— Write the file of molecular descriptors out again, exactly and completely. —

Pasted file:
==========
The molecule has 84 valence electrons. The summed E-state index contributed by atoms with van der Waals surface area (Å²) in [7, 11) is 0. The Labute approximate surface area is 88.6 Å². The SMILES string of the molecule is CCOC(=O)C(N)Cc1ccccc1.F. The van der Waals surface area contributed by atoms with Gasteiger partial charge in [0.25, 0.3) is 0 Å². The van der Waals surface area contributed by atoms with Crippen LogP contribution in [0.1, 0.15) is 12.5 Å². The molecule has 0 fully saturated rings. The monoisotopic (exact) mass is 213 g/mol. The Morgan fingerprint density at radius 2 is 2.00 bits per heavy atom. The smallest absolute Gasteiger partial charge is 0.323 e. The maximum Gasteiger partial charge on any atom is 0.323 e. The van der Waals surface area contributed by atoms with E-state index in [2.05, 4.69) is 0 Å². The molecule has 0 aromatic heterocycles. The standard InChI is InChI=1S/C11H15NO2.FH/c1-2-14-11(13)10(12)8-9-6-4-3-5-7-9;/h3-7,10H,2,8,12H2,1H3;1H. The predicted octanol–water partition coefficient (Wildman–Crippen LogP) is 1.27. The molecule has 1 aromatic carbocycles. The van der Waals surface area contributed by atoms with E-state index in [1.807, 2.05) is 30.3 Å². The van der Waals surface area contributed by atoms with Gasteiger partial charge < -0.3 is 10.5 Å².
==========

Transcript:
The molecule has 84 valence electrons. The summed E-state index contributed by atoms with van der Waals surface area (Å²) in [7, 11) is 0. The Labute approximate surface area is 88.6 Å². The SMILES string of the molecule is CCOC(=O)C(N)Cc1ccccc1.F. The van der Waals surface area contributed by atoms with Gasteiger partial charge in [0.25, 0.3) is 0 Å². The van der Waals surface area contributed by atoms with Crippen LogP contribution in [0.1, 0.15) is 12.5 Å². The molecule has 0 fully saturated rings. The monoisotopic (exact) mass is 213 g/mol. The Morgan fingerprint density at radius 2 is 2.00 bits per heavy atom. The smallest absolute Gasteiger partial charge is 0.323 e. The maximum Gasteiger partial charge on any atom is 0.323 e. The van der Waals surface area contributed by atoms with E-state index in [2.05, 4.69) is 0 Å². The molecule has 0 aromatic heterocycles. The standard InChI is InChI=1S/C11H15NO2.FH/c1-2-14-11(13)10(12)8-9-6-4-3-5-7-9;/h3-7,10H,2,8,12H2,1H3;1H. The predicted octanol–water partition coefficient (Wildman–Crippen LogP) is 1.27. The molecule has 1 aromatic carbocycles. The van der Waals surface area contributed by atoms with E-state index in [1.807, 2.05) is 30.3 Å². The van der Waals surface area contributed by atoms with Gasteiger partial charge < -0.3 is 10.5 Å².